By Russ Daly, South Dakota State University professor and Extension veterinarian and State Public Health veterinarian
The beginning of this year brought new veterinary feed directives that livestock producers and their veterinarians have had to learn to operate under. Feed-grade antibiotics that producers could once purchase and administer without guidance from their veterinarian, are now under the guise of the new VFDs and now, in order to use those medications, a VFD form from a veterinarian must be obtained.
Understanding the VFD rules
As all parties have quickly discovered, the VFD process is more than just having a vet’s signature on a scrap of paper. Because there is no allowance for using feed-grade medications in an “off-label” manner, veterinarians completing the VFDs have had to pay exquisite attention to every detail on the label, including the dose, duration of feeding, reasons (disease treatment versus control) for feeding, and the diseases the medication could be used for.
A VFD can’t provide for refills, like a prescription one might get from a family doctor. This means a producer can’t use the same VFD form to come back and get another quantity of medicine if it’s determined to be needed later on.
All VFDs have expiration dates, and that’s a point of confusion as well. A VFD actually expires when the treatment is done (or the expiration date is reached — whichever comes first). Even though a VFD might not expire until February (authorizing a treatment any time until then), if a five-day treatment is finished in November, the VFD is finished too.
A VFD can’t contain a statement authorizing a “retreatment as needed” or “repeat treatment in xx days.” An animal can’t show up on a VFD form more than once. If another round of treatment is necessary, a veterinarian will have to issue another VFD for the second treatment.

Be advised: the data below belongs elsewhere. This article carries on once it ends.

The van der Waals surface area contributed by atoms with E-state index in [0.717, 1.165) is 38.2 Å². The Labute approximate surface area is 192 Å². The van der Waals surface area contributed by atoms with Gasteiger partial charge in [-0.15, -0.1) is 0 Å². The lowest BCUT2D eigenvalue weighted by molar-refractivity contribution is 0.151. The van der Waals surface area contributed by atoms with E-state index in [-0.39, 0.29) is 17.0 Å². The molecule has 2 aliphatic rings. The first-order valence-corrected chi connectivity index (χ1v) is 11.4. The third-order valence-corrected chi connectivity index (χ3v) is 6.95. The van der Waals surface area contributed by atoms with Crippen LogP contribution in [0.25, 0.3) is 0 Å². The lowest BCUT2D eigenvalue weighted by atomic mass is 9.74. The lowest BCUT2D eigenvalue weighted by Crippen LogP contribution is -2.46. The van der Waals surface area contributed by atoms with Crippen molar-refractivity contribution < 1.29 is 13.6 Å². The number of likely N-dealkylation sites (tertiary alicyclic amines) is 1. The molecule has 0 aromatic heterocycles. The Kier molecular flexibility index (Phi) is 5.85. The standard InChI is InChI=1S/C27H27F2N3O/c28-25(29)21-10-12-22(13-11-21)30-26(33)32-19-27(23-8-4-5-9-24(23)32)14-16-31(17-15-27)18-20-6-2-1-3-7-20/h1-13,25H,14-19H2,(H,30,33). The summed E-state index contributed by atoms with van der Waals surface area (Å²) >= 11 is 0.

A VFD can’t be written for more animals than the veterinarian expects you’ll have on the farm. The veterinarian is responsible for indicating the number and location of the animals to be treated. Veterinarians might decide to only write the VFD for what is currently on the farm, or they could write it for the number eventually expected, if they are confident that number will be eventually procured.
It’s understandable that some livestock producers are feeling pinched by what a VFD can’t do. However, these new rules can do one very valuable thing: giving livestock producers an opportunity to interact with the one local professional who can best guide them through health-related decisions about their animals — their veterinarian. Since the new VFD’s implementation, many of these interactions have resulted in more effective and efficient use of these tools and consideration of disease prevention methods that preclude the need for antibiotics. These conversations are definitely a positive byproduct of these new regulations.